Excitatory but not inhibitory synaptic transmission is reduced in lethargic (Cacnb4(lh)) and tottering (Cacna1a(tg)) mouse thalami

Sarah J. Caddick, Chunsheng Wang, Colin F. Fletcher, Nancy A. Jenkins, Neal G. Copeland, David A. Hosford

Research output: Contribution to journalArticle

105 Scopus citations

Abstract

Recent studies of the homozygous tottering (Cacna1a(tg)) and lethargic mouse (Cacnb4(lh)) models of absence seizures have identified mutations in the genes encoding the α1A and β4 subunits, respectively, of voltage-gated Ca2+ channels (VGCCs). β subunits normally regulate Ca2+ currents via a direct interaction with α1 (pore-forming) subunits of VGCCs, and VGCCs are known to play a significant role in controlling the release of transmitter from presynaptic nerve terminals in the CNS. Because the gene mutation in Cacnb4(lh) homozygotes results in loss of the β4 subunit's binding site for α1 subunits, we hypothesized that synaptic transmission would be altered in the CNS of Cacnb4(lh) homozygotes. We tested this hypothesis by using whole cell recordings of single cells in an in vitro slice preparation to investigate synaptic transmission in one of the critical neuronal populations that generate seizure activity in this strain, the somatosensory thalamus. The primary finding reported here is the observation of a significant decrease in glutamatergic synaptic transmission mediated by both N-methyl-D- aspartate (NMDA) and non-NMDA receptors in somatosensory thalamic neurons of Cacnb4(lh) homozygotes compared with matched, nonepileptic mice. In contrast, there was no significant decrease in GABAergic transmission in Cacnb4(lh) homozygotes nor was there any difference in effects mediated by presynaptic GABA(B) receptors. We found a similar decrease in glutamatergic but not GABAergic responses in Cacna1a(tg) homozygotes, suggesting that the independent mutations in the two strains each affected P/Q channel function by causing defective neurotransmitter release specific to glutamatergic synapses in the somatosensory thalamus. This may be an important factor underlying the generation of seizures in these models.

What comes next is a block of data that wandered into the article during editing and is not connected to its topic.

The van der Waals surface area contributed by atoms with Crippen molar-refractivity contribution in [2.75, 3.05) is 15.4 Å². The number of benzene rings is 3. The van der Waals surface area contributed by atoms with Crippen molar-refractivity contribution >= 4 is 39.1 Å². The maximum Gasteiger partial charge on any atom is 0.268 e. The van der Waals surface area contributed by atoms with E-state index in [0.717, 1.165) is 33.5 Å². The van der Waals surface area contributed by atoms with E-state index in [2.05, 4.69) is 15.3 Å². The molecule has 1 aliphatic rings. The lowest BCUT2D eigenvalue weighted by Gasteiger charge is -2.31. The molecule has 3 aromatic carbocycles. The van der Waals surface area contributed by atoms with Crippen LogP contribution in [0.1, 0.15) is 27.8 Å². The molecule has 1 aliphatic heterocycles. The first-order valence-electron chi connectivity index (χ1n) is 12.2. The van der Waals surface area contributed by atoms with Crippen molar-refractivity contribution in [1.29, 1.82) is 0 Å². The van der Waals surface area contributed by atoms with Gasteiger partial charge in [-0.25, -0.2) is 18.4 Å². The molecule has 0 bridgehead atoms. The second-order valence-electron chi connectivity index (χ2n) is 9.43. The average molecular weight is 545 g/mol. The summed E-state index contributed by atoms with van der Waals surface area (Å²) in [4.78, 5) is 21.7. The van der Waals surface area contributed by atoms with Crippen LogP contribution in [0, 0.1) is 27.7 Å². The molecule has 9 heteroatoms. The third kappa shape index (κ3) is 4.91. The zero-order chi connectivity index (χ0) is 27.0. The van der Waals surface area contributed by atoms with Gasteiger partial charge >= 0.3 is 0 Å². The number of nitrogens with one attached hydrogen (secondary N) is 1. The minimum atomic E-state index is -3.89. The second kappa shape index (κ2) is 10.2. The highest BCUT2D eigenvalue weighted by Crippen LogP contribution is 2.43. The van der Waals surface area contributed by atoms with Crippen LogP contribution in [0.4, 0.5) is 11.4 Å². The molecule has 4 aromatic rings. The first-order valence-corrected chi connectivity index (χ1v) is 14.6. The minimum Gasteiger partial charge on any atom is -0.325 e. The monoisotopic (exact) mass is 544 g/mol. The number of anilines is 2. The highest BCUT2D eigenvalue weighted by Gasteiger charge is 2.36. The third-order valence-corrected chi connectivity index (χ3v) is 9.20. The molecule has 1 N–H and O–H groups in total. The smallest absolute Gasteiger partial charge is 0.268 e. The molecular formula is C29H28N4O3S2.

Original languageEnglish (US)
Pages (from-to)2066-2074
Number of pages9
JournalJournal of Neurophysiology
Volume81
Issue number5
DOIs
StatePublished - 1999

ASJC Scopus subject areas

  • Neuroscience(all)
  • Physiology

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